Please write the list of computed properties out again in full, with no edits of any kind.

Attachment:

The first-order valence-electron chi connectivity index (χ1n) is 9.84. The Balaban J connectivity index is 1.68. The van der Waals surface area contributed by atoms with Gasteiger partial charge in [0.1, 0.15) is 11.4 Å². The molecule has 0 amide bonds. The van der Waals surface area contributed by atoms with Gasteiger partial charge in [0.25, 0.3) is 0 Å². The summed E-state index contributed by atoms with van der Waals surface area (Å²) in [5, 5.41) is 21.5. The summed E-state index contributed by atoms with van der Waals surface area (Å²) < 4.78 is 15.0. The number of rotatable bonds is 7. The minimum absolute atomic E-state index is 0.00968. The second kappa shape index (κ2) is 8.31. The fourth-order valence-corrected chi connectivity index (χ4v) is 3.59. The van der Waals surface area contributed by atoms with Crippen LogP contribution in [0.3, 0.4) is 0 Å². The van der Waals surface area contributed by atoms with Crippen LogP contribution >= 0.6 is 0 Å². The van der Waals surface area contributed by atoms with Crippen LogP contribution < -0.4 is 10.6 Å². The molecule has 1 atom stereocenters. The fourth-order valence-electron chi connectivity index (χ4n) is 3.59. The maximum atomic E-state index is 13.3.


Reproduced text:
The first-order valence-electron chi connectivity index (χ1n) is 9.84. The Balaban J connectivity index is 1.68. The van der Waals surface area contributed by atoms with Gasteiger partial charge in [0.1, 0.15) is 11.4 Å². The molecule has 0 amide bonds. The van der Waals surface area contributed by atoms with Gasteiger partial charge in [0.25, 0.3) is 0 Å². The summed E-state index contributed by atoms with van der Waals surface area (Å²) in [5, 5.41) is 21.5. The summed E-state index contributed by atoms with van der Waals surface area (Å²) < 4.78 is 15.0. The number of rotatable bonds is 7. The minimum absolute atomic E-state index is 0.00968. The second kappa shape index (κ2) is 8.31. The fourth-order valence-corrected chi connectivity index (χ4v) is 3.59. The van der Waals surface area contributed by atoms with Crippen LogP contribution in [0.3, 0.4) is 0 Å². The van der Waals surface area contributed by atoms with Crippen LogP contribution >= 0.6 is 0 Å². The van der Waals surface area contributed by atoms with Crippen LogP contribution < -0.4 is 10.6 Å². The molecule has 1 atom stereocenters. The fourth-order valence-electron chi connectivity index (χ4n) is 3.59. The maximum atomic E-state index is 13.3.